Support antiracist classrooms

Anti-Racist Resources, Legislation | 01/31/2022

Kia C. Franklin
Executive Director, Stand for Children Washington

As a result of a terrifying movement to censor teachers, one-third of our nation's students are now in classrooms impacted by laws and policies that ban teaching concepts related to race, racism, and gender. Washington state is not immune to this rhetoric, but we are making important progress to reaffirm our dedication to creating school environments that foster belonging and inclusion.

In 2020, the legislature directed the office of the superintendent of public instruction to convene a work group to develop recommendations for integrating, on a regular and ongoing basis, African American history, examinations of racism, and the history of the civil rights movement into existing social studies curriculum for grades 7-12. That workgroup specifically recommended the creation of an African American Studies endorsement for teachers as an important next step in this process. HB 1829, proposed this year, would implement this recommendation. 

Please join me in thanking the sponsors of House Bill 1829. Together we are moving forward on our state's commitment to creating more inclusive classrooms for Black students and more relevant history instruction for every Washington student.


These specialty endorsements are important because they show that an educator has specific knowledge in a particular area, and they can appear on their certificate. This legislation would benefit all students as it equips them to become antiracist participants in our communities. With half of all Washington public school students identifying as Black, Indigenous or people of color, we must make a concerted effort to teach about everyone's history so that students can connect to one another and reimagine a more equitable world together.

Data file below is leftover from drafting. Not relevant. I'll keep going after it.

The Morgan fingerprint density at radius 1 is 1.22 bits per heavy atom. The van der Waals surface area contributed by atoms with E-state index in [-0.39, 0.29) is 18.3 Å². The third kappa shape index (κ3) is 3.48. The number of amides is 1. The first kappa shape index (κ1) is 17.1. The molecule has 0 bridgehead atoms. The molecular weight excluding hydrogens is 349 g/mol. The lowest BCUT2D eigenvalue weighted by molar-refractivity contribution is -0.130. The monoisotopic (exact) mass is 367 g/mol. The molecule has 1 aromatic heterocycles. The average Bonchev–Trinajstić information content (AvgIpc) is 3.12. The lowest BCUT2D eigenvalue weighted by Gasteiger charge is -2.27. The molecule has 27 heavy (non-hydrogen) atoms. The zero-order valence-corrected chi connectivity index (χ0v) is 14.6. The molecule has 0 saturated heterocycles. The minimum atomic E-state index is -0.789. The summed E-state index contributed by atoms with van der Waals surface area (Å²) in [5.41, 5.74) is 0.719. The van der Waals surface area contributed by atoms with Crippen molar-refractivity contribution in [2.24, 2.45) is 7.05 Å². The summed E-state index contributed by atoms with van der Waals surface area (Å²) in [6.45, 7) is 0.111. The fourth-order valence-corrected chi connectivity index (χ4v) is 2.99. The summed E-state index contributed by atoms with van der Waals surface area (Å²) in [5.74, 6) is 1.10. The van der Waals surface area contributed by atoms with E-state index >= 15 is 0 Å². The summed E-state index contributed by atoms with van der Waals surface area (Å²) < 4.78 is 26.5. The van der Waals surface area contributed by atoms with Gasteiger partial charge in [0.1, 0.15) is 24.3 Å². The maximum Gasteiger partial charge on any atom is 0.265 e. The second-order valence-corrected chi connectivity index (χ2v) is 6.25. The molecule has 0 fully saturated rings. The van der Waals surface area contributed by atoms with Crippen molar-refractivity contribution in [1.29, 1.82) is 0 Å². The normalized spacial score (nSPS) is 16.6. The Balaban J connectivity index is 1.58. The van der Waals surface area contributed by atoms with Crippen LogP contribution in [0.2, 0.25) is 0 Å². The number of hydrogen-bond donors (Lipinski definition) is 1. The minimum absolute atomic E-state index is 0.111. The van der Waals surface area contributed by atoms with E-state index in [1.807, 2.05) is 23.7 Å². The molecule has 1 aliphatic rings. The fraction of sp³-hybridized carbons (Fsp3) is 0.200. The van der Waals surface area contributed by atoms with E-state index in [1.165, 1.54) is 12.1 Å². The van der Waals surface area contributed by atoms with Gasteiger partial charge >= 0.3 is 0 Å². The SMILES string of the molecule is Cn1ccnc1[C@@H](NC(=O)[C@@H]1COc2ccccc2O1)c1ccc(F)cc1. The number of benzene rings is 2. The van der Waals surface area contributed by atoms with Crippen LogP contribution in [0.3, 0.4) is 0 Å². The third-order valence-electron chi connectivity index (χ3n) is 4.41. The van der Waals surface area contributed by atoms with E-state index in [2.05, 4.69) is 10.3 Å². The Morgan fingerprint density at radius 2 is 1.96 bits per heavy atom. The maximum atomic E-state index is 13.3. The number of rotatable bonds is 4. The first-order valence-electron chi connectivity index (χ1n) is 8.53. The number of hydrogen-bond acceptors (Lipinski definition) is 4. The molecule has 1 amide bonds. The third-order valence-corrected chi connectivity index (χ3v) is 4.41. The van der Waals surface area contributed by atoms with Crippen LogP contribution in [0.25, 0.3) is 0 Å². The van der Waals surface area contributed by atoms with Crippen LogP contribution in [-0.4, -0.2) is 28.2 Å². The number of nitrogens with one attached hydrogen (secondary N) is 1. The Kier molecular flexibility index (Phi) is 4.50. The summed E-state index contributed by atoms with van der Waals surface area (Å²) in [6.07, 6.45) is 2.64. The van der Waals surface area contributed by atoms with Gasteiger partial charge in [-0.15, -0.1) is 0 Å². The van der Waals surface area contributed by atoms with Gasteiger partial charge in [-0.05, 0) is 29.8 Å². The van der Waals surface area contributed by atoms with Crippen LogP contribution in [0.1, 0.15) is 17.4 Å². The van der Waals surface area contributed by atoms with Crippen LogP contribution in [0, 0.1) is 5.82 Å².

The OSPI workgroup was co-facilitated by Anthony Shoecraft, a longtime advocate and organizer in Seattle to support young Black students. He described the essential nature of this work as a way to give back to the next generation:

“COVID shined a bright light on a reckoning that needed to happen. Relationships, connections and engagement simply matter for our kids... Ultimately this is an act of ancestral appreciation.”

One of our 2022 legislative priorities is promote antiracist practices and identity-affirming educational experiences to ensure that students of color feel belonging in their classrooms and that educators may teach accurate curriculum without fear of retaliation. We are proud to support HB 1829 and ask you to join us in thanking the legislators who continue to prioritize antiracist classrooms.

Share This Page

Add a comment